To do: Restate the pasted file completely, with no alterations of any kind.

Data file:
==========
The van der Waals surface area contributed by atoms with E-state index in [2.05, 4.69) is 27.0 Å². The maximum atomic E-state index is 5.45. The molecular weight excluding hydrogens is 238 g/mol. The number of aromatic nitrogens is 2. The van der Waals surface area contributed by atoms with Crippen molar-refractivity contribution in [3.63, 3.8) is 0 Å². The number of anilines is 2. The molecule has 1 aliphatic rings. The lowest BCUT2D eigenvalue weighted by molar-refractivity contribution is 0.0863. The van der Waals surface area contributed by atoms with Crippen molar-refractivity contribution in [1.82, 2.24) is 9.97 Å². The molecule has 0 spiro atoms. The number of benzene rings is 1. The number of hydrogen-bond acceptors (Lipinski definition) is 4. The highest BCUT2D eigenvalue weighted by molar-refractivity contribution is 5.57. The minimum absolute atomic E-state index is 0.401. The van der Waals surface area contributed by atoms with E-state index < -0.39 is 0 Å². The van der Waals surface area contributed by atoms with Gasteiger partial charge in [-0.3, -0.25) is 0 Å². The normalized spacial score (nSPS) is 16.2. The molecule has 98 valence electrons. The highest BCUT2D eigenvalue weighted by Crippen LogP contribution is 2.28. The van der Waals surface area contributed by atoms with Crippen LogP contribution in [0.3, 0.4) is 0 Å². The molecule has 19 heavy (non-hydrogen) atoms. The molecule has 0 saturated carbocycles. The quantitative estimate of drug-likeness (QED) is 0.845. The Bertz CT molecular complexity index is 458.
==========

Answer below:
The van der Waals surface area contributed by atoms with E-state index in [2.05, 4.69) is 27.0 Å². The maximum atomic E-state index is 5.45. The molecular weight excluding hydrogens is 238 g/mol. The number of aromatic nitrogens is 2. The van der Waals surface area contributed by atoms with Crippen molar-refractivity contribution in [3.63, 3.8) is 0 Å². The number of anilines is 2. The molecule has 1 aliphatic rings. The lowest BCUT2D eigenvalue weighted by molar-refractivity contribution is 0.0863. The van der Waals surface area contributed by atoms with Crippen molar-refractivity contribution in [1.82, 2.24) is 9.97 Å². The molecule has 0 spiro atoms. The number of benzene rings is 1. The number of hydrogen-bond acceptors (Lipinski definition) is 4. The highest BCUT2D eigenvalue weighted by molar-refractivity contribution is 5.57. The minimum absolute atomic E-state index is 0.401. The van der Waals surface area contributed by atoms with E-state index < -0.39 is 0 Å². The van der Waals surface area contributed by atoms with Gasteiger partial charge in [-0.3, -0.25) is 0 Å². The normalized spacial score (nSPS) is 16.2. The molecule has 98 valence electrons. The highest BCUT2D eigenvalue weighted by Crippen LogP contribution is 2.28. The van der Waals surface area contributed by atoms with Crippen LogP contribution in [0.3, 0.4) is 0 Å². The molecule has 19 heavy (non-hydrogen) atoms. The molecule has 0 saturated carbocycles. The quantitative estimate of drug-likeness (QED) is 0.845. The Bertz CT molecular complexity index is 458.